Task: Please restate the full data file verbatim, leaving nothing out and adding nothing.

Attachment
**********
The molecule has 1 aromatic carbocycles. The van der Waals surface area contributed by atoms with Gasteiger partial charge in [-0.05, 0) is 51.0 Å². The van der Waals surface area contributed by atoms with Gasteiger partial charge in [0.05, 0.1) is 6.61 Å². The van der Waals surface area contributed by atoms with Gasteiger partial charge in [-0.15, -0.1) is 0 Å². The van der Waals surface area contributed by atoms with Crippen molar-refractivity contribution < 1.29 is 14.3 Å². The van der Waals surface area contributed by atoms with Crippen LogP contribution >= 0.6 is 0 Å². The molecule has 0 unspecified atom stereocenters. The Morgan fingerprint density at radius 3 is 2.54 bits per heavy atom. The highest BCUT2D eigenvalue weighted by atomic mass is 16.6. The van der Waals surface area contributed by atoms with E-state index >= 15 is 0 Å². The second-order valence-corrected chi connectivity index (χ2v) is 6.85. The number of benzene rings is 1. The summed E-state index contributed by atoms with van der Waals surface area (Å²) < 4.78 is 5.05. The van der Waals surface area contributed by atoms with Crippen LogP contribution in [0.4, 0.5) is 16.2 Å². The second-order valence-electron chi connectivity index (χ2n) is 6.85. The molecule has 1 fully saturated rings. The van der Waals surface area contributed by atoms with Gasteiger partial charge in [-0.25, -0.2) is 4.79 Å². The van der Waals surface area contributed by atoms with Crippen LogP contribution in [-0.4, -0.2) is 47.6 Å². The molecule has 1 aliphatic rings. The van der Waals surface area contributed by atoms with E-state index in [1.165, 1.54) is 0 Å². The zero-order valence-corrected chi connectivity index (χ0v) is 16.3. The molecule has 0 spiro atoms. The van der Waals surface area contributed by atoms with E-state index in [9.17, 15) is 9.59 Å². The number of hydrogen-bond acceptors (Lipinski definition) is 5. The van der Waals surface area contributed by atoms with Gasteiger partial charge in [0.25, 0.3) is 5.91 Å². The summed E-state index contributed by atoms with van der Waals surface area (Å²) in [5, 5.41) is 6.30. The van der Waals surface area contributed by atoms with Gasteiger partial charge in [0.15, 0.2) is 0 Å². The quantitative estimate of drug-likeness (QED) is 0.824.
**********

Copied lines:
The molecule has 1 aromatic carbocycles. The van der Waals surface area contributed by atoms with Gasteiger partial charge in [-0.05, 0) is 51.0 Å². The van der Waals surface area contributed by atoms with Gasteiger partial charge in [0.05, 0.1) is 6.61 Å². The van der Waals surface area contributed by atoms with Gasteiger partial charge in [-0.15, -0.1) is 0 Å². The van der Waals surface area contributed by atoms with Crippen molar-refractivity contribution < 1.29 is 14.3 Å². The van der Waals surface area contributed by atoms with Crippen LogP contribution >= 0.6 is 0 Å². The molecule has 0 unspecified atom stereocenters. The Morgan fingerprint density at radius 3 is 2.54 bits per heavy atom. The highest BCUT2D eigenvalue weighted by atomic mass is 16.6. The van der Waals surface area contributed by atoms with E-state index >= 15 is 0 Å². The second-order valence-corrected chi connectivity index (χ2v) is 6.85. The number of benzene rings is 1. The summed E-state index contributed by atoms with van der Waals surface area (Å²) < 4.78 is 5.05. The van der Waals surface area contributed by atoms with Crippen LogP contribution in [0.4, 0.5) is 16.2 Å². The second-order valence-electron chi connectivity index (χ2n) is 6.85. The molecule has 1 fully saturated rings. The van der Waals surface area contributed by atoms with Gasteiger partial charge in [-0.25, -0.2) is 4.79 Å². The van der Waals surface area contributed by atoms with Crippen LogP contribution in [-0.4, -0.2) is 47.6 Å². The molecule has 1 aliphatic rings. The van der Waals surface area contributed by atoms with E-state index in [1.165, 1.54) is 0 Å². The zero-order valence-corrected chi connectivity index (χ0v) is 16.3. The molecule has 0 spiro atoms. The van der Waals surface area contributed by atoms with E-state index in [9.17, 15) is 9.59 Å². The number of hydrogen-bond acceptors (Lipinski definition) is 5. The van der Waals surface area contributed by atoms with Gasteiger partial charge in [0.25, 0.3) is 5.91 Å². The summed E-state index contributed by atoms with van der Waals surface area (Å²) in [5, 5.41) is 6.30. The van der Waals surface area contributed by atoms with Gasteiger partial charge in [0.15, 0.2) is 0 Å². The quantitative estimate of drug-likeness (QED) is 0.824.